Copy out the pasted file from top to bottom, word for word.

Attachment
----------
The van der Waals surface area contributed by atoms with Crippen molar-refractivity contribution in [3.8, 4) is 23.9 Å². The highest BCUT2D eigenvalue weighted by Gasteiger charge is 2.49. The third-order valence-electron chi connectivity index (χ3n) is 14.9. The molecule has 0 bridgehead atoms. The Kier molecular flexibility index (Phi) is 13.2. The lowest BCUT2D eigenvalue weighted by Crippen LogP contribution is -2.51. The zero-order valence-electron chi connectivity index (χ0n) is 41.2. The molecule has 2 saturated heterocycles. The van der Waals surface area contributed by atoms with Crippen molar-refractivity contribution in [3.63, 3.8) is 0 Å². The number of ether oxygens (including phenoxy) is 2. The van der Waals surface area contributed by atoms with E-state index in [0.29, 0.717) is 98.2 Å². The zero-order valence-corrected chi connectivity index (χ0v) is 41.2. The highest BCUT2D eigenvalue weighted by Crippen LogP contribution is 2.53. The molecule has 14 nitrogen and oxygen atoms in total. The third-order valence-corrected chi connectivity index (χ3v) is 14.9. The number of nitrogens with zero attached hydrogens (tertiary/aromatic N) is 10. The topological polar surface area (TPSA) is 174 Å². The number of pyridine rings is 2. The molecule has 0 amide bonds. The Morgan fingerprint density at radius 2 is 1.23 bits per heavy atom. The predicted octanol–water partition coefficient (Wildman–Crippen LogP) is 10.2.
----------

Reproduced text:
The van der Waals surface area contributed by atoms with Crippen molar-refractivity contribution in [3.8, 4) is 23.9 Å². The highest BCUT2D eigenvalue weighted by Gasteiger charge is 2.49. The third-order valence-electron chi connectivity index (χ3n) is 14.9. The molecule has 0 bridgehead atoms. The Kier molecular flexibility index (Phi) is 13.2. The lowest BCUT2D eigenvalue weighted by Crippen LogP contribution is -2.51. The zero-order valence-electron chi connectivity index (χ0n) is 41.2. The molecule has 2 saturated heterocycles. The van der Waals surface area contributed by atoms with Crippen molar-refractivity contribution in [3.63, 3.8) is 0 Å². The number of ether oxygens (including phenoxy) is 2. The van der Waals surface area contributed by atoms with E-state index in [0.29, 0.717) is 98.2 Å². The zero-order valence-corrected chi connectivity index (χ0v) is 41.2. The highest BCUT2D eigenvalue weighted by Crippen LogP contribution is 2.53. The molecule has 14 nitrogen and oxygen atoms in total. The third-order valence-corrected chi connectivity index (χ3v) is 14.9. The number of nitrogens with zero attached hydrogens (tertiary/aromatic N) is 10. The topological polar surface area (TPSA) is 174 Å². The number of pyridine rings is 2. The molecule has 0 amide bonds. The Morgan fingerprint density at radius 2 is 1.23 bits per heavy atom. The predicted octanol–water partition coefficient (Wildman–Crippen LogP) is 10.2.